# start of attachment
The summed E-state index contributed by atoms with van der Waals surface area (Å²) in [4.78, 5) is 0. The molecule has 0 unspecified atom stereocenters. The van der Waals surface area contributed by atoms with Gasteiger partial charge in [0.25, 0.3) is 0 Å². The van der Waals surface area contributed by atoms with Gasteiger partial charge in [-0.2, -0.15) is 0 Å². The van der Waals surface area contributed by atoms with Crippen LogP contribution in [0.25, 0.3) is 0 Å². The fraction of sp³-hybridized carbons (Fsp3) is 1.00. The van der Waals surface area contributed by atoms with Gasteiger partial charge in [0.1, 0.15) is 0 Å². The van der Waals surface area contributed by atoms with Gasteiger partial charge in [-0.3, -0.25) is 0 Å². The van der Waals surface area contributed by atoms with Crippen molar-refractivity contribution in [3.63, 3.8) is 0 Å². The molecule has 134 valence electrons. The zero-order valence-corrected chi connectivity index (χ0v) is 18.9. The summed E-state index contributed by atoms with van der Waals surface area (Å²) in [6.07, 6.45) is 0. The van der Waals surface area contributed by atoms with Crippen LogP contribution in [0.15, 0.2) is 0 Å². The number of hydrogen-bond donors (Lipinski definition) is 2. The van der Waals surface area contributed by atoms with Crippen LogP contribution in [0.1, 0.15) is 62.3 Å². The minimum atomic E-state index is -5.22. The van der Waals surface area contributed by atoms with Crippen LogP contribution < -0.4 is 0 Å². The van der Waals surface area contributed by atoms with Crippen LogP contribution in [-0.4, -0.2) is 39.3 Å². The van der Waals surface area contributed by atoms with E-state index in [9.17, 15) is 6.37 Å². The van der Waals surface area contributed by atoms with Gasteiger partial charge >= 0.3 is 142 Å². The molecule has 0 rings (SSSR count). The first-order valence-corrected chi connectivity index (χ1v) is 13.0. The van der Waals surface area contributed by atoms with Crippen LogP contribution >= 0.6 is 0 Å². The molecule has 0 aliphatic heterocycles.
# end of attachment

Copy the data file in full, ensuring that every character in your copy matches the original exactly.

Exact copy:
The summed E-state index contributed by atoms with van der Waals surface area (Å²) in [4.78, 5) is 0. The molecule has 0 unspecified atom stereocenters. The van der Waals surface area contributed by atoms with Gasteiger partial charge in [0.25, 0.3) is 0 Å². The van der Waals surface area contributed by atoms with Gasteiger partial charge in [-0.2, -0.15) is 0 Å². The van der Waals surface area contributed by atoms with Crippen LogP contribution in [0.25, 0.3) is 0 Å². The fraction of sp³-hybridized carbons (Fsp3) is 1.00. The van der Waals surface area contributed by atoms with Gasteiger partial charge in [0.1, 0.15) is 0 Å². The van der Waals surface area contributed by atoms with Gasteiger partial charge in [-0.3, -0.25) is 0 Å². The van der Waals surface area contributed by atoms with Crippen molar-refractivity contribution in [3.63, 3.8) is 0 Å². The molecule has 134 valence electrons. The zero-order valence-corrected chi connectivity index (χ0v) is 18.9. The summed E-state index contributed by atoms with van der Waals surface area (Å²) in [6.07, 6.45) is 0. The van der Waals surface area contributed by atoms with Crippen LogP contribution in [0.15, 0.2) is 0 Å². The number of hydrogen-bond donors (Lipinski definition) is 2. The van der Waals surface area contributed by atoms with Crippen LogP contribution in [0.1, 0.15) is 62.3 Å². The minimum atomic E-state index is -5.22. The van der Waals surface area contributed by atoms with Crippen LogP contribution < -0.4 is 0 Å². The van der Waals surface area contributed by atoms with Crippen LogP contribution in [-0.4, -0.2) is 39.3 Å². The van der Waals surface area contributed by atoms with E-state index in [9.17, 15) is 6.37 Å². The van der Waals surface area contributed by atoms with Gasteiger partial charge >= 0.3 is 142 Å². The molecule has 0 rings (SSSR count). The first-order valence-corrected chi connectivity index (χ1v) is 13.0. The van der Waals surface area contributed by atoms with Crippen LogP contribution >= 0.6 is 0 Å². The molecule has 0 aliphatic heterocycles.